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All animators must learn to walk before they can run. In 2D Character Animation, industry expert George Maestri teaches the basic principles every animator must know to build a foundation for more complex work. These principles are relevant regardless of software used or animation style. George explains how good animation depends on a firm knowledge of the laws of motion, which inform the principles of animation. He teaches the basics of creating characters, squash and stretch, pose-to-pose animation, walking and running, track reading, and dialogue animation. He also shows how to use After Effects and Flash to apply the tools learned in the course. Exercise files accompany this course.
Anticipation is a very important principle of animation. What it is, is it's motion that precedes a main motion. So for example if you are going to throw a pitch in baseball, you would rear back before you threw forward. In fact, anticipation is just moving right before you move left or moving a little bit up before you move down and so on. Now the reason that anticipation is important is because it gives body parts more momentum. So if you reach back before you throw that baseball, you're going to get more momentum or more speed into that pitch.
Now from a dramatic standpoint, anticipation can be used to draw an audience's attention to important actions. So you can use anticipation to say look here, something is going to happen. So let's take a look at anticipation in action. Here, I have a very simple setup and this bear is going to pound his fist on the table. Now, this scene is animated without any anticipation. The bear just hits his fist directly to the table.
As you can see, there's really not that much going on. It doesn't feel like there's any force. Now in order to hit that table with force, he needs to come from much higher up. So he needs to anticipate that hit. So here we have the same scene with a little bit of anticipation. So let's go ahead and scroll through that. So as you can see, he starts with his hand in the same place, but before he moves down, he moves up and he lifts that hand up so he gets a lot of room to slam it down on the table.
Now you can also see how that can be used to draw attention to the fact that he's pounding on that table. Because when his hand is moving up, the eyes of the audience will be looking at that part of his body that's moving. Now, here I have something that's animated pretty much the same but with a little bit more force. So what we do is we hit it down a little bit harder, use his whole body. In fact, we are anticipating with his body. Let's scroll through this.
So as he comes up, he also leans back. So the point of this is that anticipation not only happens just within the joint. It also happens within the body. This is very important. You need to animate the entire body and the entire character, not just one joint at a time. Now, for added effect when he slams down, we did a little bit of overshoot so we actually hit a little bit further. I squashed the table and then just kind of brought it back.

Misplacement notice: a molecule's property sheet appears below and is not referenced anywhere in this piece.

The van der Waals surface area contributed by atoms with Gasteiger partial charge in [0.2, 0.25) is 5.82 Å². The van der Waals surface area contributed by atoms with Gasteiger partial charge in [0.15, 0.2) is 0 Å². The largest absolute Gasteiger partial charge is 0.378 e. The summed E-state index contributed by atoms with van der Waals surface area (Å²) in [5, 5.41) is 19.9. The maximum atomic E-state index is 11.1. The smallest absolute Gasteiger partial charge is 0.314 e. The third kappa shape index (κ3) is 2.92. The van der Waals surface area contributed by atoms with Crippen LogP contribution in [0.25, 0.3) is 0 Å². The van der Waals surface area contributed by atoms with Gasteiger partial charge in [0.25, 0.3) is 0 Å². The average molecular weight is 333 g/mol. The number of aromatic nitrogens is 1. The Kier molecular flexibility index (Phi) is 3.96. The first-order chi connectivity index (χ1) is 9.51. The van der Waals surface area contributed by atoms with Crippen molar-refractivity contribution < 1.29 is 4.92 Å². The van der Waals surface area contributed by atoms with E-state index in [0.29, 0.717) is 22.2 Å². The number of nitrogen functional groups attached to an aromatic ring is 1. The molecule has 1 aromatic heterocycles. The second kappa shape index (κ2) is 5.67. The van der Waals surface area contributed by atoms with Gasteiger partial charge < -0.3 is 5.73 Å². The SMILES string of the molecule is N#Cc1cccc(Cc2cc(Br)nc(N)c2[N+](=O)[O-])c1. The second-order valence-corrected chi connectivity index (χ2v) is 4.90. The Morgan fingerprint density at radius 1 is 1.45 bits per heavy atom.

So this gives a lot more force, and that's because of the squashing of the table. So let's take a look at that again. So you can see how he hits that with a lot of force. Now, anticipation can be used for a number of other things. Here's another example. This is the classic cartoon dash off. It's almost like what Snagglepuss would do, where you anticipate and then you zip off. Now, let's go through this and see how this works.
Now, what we do is we actually have a very slow animation into this anticipation. And once we're in this pose we can kind of hold it for as long as we want. Now, we can either just immediately go into the action or we can hang there for quite a while, because this is a fairly stable pose. And by making this pose, what it does is it draws the audience's attention to the character. They know something is going to happen. And so when he actually zips off, their eyes are on him.
If he zipped off very quickly without the anticipation, it would almost look like he's disappearing, because the audience wouldn't have time to look at the character before he zips off. So what I have is I have this almost 20 frames into that anticipation and then he goes off in about 3 or 4 frames. So as you can see anticipation is very important. In one respect it's a natural part of motion. In order to get up enough momentum and enough speed to do certain things, we need to anticipate them.
We need to rear back before we throw the baseball, for example. On the other level, it's a great dramatic device. What it does is it actually allows you to direct the eyes of the audience. So by anticipating an action, the audience will have their eyes on the character when the actual action occurs. So anticipation is important for two reasons. One is to create natural motion, and two is to direct the audience's eye to that motion.
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